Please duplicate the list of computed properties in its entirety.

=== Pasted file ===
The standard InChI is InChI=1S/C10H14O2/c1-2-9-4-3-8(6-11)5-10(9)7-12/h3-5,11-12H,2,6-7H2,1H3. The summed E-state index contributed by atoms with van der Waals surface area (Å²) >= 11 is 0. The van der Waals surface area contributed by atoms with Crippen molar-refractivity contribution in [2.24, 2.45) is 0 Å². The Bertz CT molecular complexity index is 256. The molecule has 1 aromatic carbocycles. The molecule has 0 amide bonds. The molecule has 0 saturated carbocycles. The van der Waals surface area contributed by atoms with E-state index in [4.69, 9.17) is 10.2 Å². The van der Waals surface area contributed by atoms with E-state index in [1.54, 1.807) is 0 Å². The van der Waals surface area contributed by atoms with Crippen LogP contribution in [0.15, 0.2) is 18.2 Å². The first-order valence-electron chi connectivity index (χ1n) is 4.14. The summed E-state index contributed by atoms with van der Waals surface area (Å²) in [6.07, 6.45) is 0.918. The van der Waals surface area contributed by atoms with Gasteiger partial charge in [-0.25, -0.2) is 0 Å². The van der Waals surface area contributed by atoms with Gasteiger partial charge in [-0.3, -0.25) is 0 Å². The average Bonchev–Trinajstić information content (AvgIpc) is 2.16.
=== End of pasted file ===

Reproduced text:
The standard InChI is InChI=1S/C10H14O2/c1-2-9-4-3-8(6-11)5-10(9)7-12/h3-5,11-12H,2,6-7H2,1H3. The summed E-state index contributed by atoms with van der Waals surface area (Å²) >= 11 is 0. The van der Waals surface area contributed by atoms with Crippen molar-refractivity contribution in [2.24, 2.45) is 0 Å². The Bertz CT molecular complexity index is 256. The molecule has 1 aromatic carbocycles. The molecule has 0 amide bonds. The molecule has 0 saturated carbocycles. The van der Waals surface area contributed by atoms with E-state index in [4.69, 9.17) is 10.2 Å². The van der Waals surface area contributed by atoms with E-state index in [1.54, 1.807) is 0 Å². The van der Waals surface area contributed by atoms with Crippen LogP contribution in [0.15, 0.2) is 18.2 Å². The first-order valence-electron chi connectivity index (χ1n) is 4.14. The summed E-state index contributed by atoms with van der Waals surface area (Å²) in [6.07, 6.45) is 0.918. The van der Waals surface area contributed by atoms with Gasteiger partial charge in [-0.25, -0.2) is 0 Å². The van der Waals surface area contributed by atoms with Gasteiger partial charge in [-0.3, -0.25) is 0 Å². The average Bonchev–Trinajstić information content (AvgIpc) is 2.16.